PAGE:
Effectiveness of Evidence-Based Practice (EBP) Education on Emergency Nurses' EBP Attitudes, Knowledge, Self-Efficacy, Skills, and Behavior : A Randomized Controlled Trial

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Koota , E , Kääriäinen , M , Kyngäs , H , Lääperi , M & Melender , H-L 2021 , ' Effectiveness of Evidence-Based Practice (EBP) Education on Emergency Nurses' EBP Attitudes, Knowledge, Self-Efficacy, Skills, and Behavior : A Randomized Controlled Trial ' , Worldviews on Evidence-Based Nursing , vol. 18 , no. 1 , pp. 23-32 . https://doi.org/10.1111/wvn.12485

Title: Effectiveness of Evidence-Based Practice (EBP) Education on Emergency Nurses' EBP Attitudes, Knowledge, Self-Efficacy, Skills, and Behavior : A Randomized Controlled Trial
Author: Koota, Elina; Kääriäinen, Maria; Kyngäs, Helvi; Lääperi, Mitja; Melender, Hanna-Leena
Other contributor: University of Helsinki, HUS Emergency Medicine and Services
University of Helsinki, HUS Emergency Medicine and Services



Date: 2021-02
Language: eng
Number of pages: 10
Belongs to series: Worldviews on Evidence-Based Nursing
ISSN: 1545-102X
DOI: https://doi.org/10.1111/wvn.12485
URI: http://hdl.handle.net/10138/327975
Abstract: Background Emergency care clinicians are expected to use the latest research evidence in practice. However, emergency nurses do not always consistently implement evidence-based practice (EBP). An educational intervention on EBP was implemented to promote emergency nurses' use of EBP, and the effectiveness of it was evaluated. Aims This study aimed to evaluate the effectiveness of an EBP educational intervention on emergency nurses' EBP attitudes, knowledge, self-efficacy, skills, and behavior. The study also examined learners' satisfaction with the EBP educational intervention. Methods A randomized controlled trial with parallel groups with evaluations before the education, immediately after it, and 6 and 12 months after the education was conducted at four emergency departments in two university hospitals. The experimental group (N = 40) received EBP education while the control group (N = 40) completed self-directed EBP education. The primary outcomes were emergency nurses' EBP attitudes, knowledge, self-efficacy, skills, and behavior, while the secondary outcome was satisfaction with the EBP education. Results Thirty-five participants of an experimental and 29 participants of a control group completed the study. There were no statistically significant (p <.05) improvements and differences between groups in EBP attitude, self-efficacy, or behavior immediately after the EBP education. At the 6-month measurement point, the experimental group showed significantly better EBP attitudes, behavior, knowledge, and self-efficacy than the control group. At the 12-month measurement point, the improvements began to decrease. The groups also differed significantly in terms of participant satisfaction with how the teacher encouraged learners to ask clinical questions. Linking Evidence to Action The EBP educational intervention implemented in this study had a positive effect on emergency nurses' EBP attitudes, knowledge, self-efficacy, skills, and behavior. The effects of the education appeared the best 6 months after the education. After this point, the results began to decrease and approached baseline levels. EBP educational interventions designed for emergency nurses should apply various teaching strategies to improve their EBP attitude, knowledge, self-efficacy, skills, behavior, and satisfaction with the education.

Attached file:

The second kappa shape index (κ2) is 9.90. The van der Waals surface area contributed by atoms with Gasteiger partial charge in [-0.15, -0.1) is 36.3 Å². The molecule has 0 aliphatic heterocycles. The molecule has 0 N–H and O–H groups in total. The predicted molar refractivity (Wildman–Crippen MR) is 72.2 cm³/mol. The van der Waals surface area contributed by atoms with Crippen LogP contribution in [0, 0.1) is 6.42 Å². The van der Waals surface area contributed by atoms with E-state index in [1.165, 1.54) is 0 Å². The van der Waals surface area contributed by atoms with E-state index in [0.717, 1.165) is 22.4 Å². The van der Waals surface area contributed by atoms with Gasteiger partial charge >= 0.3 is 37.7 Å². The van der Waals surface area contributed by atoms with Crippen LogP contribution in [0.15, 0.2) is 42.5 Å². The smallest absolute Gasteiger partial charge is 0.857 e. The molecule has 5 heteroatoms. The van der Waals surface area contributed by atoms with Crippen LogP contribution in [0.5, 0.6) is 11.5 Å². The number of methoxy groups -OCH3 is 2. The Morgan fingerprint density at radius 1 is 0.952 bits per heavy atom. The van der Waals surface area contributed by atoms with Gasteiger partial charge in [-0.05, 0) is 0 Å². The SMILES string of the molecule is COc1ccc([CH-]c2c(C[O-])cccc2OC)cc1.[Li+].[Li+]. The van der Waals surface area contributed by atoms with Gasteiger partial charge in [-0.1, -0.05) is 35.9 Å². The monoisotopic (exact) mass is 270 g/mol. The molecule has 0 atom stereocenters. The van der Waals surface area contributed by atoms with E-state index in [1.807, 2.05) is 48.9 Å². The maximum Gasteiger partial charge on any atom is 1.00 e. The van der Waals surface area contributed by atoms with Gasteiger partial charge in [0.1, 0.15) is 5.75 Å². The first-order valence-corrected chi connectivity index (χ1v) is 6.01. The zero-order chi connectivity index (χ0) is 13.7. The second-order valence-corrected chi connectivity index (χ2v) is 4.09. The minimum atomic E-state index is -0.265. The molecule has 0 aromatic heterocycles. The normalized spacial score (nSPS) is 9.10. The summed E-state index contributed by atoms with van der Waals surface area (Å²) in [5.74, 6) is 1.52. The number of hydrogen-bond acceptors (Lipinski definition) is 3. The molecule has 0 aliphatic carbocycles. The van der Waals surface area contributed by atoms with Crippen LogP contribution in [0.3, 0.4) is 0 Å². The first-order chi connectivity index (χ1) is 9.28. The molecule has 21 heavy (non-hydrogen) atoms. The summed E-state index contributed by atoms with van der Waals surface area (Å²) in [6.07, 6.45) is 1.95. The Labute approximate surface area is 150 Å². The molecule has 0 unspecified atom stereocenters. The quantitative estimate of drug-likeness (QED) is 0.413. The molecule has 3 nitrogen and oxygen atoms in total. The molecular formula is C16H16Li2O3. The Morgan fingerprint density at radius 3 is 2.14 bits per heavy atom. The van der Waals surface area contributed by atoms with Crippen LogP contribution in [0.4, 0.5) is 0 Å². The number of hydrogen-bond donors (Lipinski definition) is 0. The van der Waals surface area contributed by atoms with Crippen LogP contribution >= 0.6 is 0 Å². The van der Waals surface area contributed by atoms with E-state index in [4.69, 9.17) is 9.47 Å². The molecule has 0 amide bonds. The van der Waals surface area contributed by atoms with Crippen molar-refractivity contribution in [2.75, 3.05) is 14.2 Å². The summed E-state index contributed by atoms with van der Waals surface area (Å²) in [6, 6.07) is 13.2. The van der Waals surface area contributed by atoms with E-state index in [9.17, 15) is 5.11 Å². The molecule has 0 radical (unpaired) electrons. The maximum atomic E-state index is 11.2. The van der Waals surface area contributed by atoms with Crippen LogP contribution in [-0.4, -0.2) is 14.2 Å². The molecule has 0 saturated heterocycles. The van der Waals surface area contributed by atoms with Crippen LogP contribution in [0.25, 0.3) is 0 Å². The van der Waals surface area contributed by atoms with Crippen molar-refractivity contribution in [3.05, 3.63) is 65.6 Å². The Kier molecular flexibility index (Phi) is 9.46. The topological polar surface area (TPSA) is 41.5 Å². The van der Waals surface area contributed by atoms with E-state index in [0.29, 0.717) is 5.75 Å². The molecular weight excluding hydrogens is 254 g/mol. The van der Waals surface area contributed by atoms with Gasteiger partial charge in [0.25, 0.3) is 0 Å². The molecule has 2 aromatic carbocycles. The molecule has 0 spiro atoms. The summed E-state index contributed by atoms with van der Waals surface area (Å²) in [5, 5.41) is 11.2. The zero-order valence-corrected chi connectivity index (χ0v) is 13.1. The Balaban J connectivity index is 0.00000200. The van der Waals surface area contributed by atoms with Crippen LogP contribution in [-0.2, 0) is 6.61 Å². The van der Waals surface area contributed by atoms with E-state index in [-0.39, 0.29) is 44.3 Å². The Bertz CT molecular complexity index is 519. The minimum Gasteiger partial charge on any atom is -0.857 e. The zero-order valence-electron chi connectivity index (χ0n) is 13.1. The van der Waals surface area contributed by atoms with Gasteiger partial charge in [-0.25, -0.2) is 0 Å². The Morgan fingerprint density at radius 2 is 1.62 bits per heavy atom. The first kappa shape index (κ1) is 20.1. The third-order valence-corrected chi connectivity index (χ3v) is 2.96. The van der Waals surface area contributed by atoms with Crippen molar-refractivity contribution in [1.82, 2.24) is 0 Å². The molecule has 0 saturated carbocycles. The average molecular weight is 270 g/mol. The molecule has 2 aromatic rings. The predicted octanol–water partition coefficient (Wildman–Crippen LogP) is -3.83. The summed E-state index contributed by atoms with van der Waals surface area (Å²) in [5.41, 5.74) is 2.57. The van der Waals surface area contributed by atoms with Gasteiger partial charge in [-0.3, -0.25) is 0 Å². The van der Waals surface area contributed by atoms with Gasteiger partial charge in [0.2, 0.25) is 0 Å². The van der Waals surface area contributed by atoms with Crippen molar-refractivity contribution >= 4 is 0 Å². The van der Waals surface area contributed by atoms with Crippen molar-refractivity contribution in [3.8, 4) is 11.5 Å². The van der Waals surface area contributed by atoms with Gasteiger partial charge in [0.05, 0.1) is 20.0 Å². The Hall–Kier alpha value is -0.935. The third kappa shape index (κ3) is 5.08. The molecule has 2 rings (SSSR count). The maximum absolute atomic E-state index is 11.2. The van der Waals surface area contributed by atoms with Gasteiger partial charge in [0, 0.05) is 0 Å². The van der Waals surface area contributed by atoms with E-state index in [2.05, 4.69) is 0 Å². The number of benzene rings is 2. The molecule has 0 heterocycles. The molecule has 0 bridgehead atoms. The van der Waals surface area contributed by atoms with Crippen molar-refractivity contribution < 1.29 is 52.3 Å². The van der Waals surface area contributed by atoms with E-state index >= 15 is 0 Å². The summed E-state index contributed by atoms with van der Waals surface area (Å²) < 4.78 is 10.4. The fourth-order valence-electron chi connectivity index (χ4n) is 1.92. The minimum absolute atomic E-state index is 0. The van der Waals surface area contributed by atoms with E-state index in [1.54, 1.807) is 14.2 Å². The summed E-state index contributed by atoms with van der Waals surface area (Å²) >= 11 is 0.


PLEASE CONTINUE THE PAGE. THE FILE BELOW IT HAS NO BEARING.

Subject: evidence-based
practice
emergency
nursing
education
intervention
randomized
controlled trial
attitude
behavior
self-efficacy
skills
knowledge
316 Nursing
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